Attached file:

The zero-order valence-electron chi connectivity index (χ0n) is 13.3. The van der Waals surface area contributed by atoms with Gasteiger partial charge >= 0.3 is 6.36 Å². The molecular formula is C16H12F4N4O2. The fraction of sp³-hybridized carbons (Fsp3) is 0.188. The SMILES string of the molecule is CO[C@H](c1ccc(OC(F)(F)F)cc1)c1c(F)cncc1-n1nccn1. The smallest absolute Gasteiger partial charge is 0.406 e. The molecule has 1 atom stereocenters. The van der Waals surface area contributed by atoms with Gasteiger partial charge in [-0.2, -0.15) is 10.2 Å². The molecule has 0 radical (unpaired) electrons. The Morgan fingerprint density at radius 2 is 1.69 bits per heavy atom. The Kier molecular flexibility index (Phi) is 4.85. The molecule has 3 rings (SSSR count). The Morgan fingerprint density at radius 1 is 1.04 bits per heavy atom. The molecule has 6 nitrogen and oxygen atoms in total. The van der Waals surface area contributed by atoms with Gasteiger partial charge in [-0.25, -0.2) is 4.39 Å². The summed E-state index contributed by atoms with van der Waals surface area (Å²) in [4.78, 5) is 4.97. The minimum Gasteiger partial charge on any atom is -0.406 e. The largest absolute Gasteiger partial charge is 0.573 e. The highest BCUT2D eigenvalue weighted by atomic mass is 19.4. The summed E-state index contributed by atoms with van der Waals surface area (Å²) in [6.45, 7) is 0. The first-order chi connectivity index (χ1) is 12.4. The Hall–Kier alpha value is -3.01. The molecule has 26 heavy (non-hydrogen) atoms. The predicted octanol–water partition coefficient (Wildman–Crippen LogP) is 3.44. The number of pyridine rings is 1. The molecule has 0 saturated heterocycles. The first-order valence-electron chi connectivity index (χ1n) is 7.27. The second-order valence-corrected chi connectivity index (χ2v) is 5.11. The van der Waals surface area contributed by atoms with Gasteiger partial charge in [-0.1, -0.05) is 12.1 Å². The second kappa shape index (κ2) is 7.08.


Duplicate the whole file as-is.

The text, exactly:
The zero-order valence-electron chi connectivity index (χ0n) is 13.3. The van der Waals surface area contributed by atoms with Gasteiger partial charge >= 0.3 is 6.36 Å². The molecular formula is C16H12F4N4O2. The fraction of sp³-hybridized carbons (Fsp3) is 0.188. The SMILES string of the molecule is CO[C@H](c1ccc(OC(F)(F)F)cc1)c1c(F)cncc1-n1nccn1. The smallest absolute Gasteiger partial charge is 0.406 e. The molecule has 1 atom stereocenters. The van der Waals surface area contributed by atoms with Gasteiger partial charge in [-0.2, -0.15) is 10.2 Å². The molecule has 0 radical (unpaired) electrons. The Morgan fingerprint density at radius 2 is 1.69 bits per heavy atom. The Kier molecular flexibility index (Phi) is 4.85. The molecule has 3 rings (SSSR count). The Morgan fingerprint density at radius 1 is 1.04 bits per heavy atom. The molecule has 6 nitrogen and oxygen atoms in total. The van der Waals surface area contributed by atoms with Gasteiger partial charge in [-0.25, -0.2) is 4.39 Å². The summed E-state index contributed by atoms with van der Waals surface area (Å²) in [4.78, 5) is 4.97. The minimum Gasteiger partial charge on any atom is -0.406 e. The largest absolute Gasteiger partial charge is 0.573 e. The highest BCUT2D eigenvalue weighted by atomic mass is 19.4. The summed E-state index contributed by atoms with van der Waals surface area (Å²) in [6.45, 7) is 0. The first-order chi connectivity index (χ1) is 12.4. The Hall–Kier alpha value is -3.01. The molecule has 26 heavy (non-hydrogen) atoms. The predicted octanol–water partition coefficient (Wildman–Crippen LogP) is 3.44. The number of pyridine rings is 1. The molecule has 0 saturated heterocycles. The first-order valence-electron chi connectivity index (χ1n) is 7.27. The second-order valence-corrected chi connectivity index (χ2v) is 5.11. The van der Waals surface area contributed by atoms with Gasteiger partial charge in [-0.1, -0.05) is 12.1 Å². The second kappa shape index (κ2) is 7.08.